It is important to mention that if the Indian economy is moving out of the recessionary phase, there is no need of a countercyclical fiscal policy. Any move to budget for higher spending will result in a higher fiscal deficit and given the downward rigidities in revenue expenditure will record a higher revenue deficit which has been our experience during the entire period of FRBM since 2003, which in turn has had its part in not letting India stand up to the unprecedented crisis wrought by the pandemic. This is the trap we are caught in.

The argument that higher fiscal deficit accompanied by a large component of revenue deficit will not result in higher interest rate is not convincing. Sustaining the financing of higher fiscal deficit through large market borrowing sooner or later will increase the interest rate and eventually will crowd-out private investment. This also will put pressure on the debt and liquidity management of the RBI. The higher capital expenditure allocation by itself is not growth enhancing. It should be self-financing, implying that the return on capital should be at least equal to the cost of borrowing.

Fiscal federalism

With regard to allocation of expenditure and health infrastructure and education, it is pertinent to mention that according to our Constitution these are primarily State government fiscal responsibilities. Therefore, what is important is cooperative fiscal federalism. There are views that fiscal federalism currently is at the crossroads. It is important to set it right through the budgetary directions in allocation of grants and devolution of taxes as per the 15th Finance Commission. What is more important is preventing fiscal slippage in this because the Union government fiscal slippage will carry adverse implications for State budgets.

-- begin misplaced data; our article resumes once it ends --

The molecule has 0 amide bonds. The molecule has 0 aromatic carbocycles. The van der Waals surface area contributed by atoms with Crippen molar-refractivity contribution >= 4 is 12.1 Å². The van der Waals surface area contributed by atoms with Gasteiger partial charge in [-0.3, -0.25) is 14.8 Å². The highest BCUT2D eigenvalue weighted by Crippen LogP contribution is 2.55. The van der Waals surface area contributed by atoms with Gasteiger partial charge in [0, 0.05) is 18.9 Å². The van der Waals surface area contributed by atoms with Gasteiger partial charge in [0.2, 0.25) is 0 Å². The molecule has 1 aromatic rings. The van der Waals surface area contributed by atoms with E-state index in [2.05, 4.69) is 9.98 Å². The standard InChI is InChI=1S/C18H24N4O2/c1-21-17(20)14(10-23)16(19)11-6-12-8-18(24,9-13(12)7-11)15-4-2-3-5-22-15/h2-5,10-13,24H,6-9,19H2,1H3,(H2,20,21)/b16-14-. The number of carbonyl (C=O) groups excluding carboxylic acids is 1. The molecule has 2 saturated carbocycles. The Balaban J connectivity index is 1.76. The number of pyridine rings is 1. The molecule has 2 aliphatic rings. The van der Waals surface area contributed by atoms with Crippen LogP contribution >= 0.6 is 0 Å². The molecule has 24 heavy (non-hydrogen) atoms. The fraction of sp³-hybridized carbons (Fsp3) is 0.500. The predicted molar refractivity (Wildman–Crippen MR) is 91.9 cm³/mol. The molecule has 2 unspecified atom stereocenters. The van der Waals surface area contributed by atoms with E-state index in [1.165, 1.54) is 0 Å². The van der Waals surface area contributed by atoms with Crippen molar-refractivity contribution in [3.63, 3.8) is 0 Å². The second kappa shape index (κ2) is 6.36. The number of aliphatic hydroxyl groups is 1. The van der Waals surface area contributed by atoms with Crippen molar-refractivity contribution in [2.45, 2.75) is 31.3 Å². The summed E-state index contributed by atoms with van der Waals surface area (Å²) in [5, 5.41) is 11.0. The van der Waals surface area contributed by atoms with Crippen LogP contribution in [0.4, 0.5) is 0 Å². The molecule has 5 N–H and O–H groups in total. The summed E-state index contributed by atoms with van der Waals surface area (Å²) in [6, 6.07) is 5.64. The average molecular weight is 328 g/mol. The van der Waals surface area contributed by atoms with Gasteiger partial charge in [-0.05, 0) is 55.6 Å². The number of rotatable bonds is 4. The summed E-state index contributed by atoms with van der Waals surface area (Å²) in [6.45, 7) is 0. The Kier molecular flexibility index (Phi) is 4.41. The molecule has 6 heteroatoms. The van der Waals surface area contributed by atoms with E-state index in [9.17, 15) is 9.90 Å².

The Economic Survey has highlighted the aspect of basic needs and has worked out a Basic Need Index (BNI). Delivery of basic needs such as sanitation, drinking water, etc., are provided by local government. In this regard, the crucial aspect is provision of finance for the local government. Unfortunately, there is no clear roadmap indicated for this at least in the Economic Survey. It is important for the Central and State governments to follow the recommendations of the Finance Commission on local governments.

The Economic Survey in many ways has given what essentially are text book recommendations, particularly with regard to the fiscal policy. In the name of the countercyclical fiscal policy, the Budget should avoid higher fiscal deficit accompanied by higher revenue deficit as explained earlier. Furthermore, a countercyclical fiscal policy is a reflection of aggregate demand management of the economy. But aggregate demand management at this juncture will not move the economy to a sustainable level of growth.

There are potential dangers of inflation and that may affect the RBI’s monetary management in terms of controlling inflation and anchoring inflation expectation. In this regard, the suggestion in the Economic Survey to change the weighting pattern of food inflation will not be a solution as these changes are cosmetic. This is like changing some calibration on the weighing scale to show that the person has become fitter!

What is important is aggregate supply management with emphasis on reducing the input cost of production and increasing labour productivity through appropriate technology.

The Economic Survey has indeed highlighted regulation and innovation. A clear roadmap needs to be set out in the Budget in respect of infrastructure investment, with clear guidance to State and local governments in terms of financing infrastructure projects. Most importantly, the highlight should be on the tax–GDP ratio roadmap, particularly on GST.

The writer is a former central banker and a faculty member at SPJIMR. Views are personal. Through The Billion Press

Published on January 31, 2021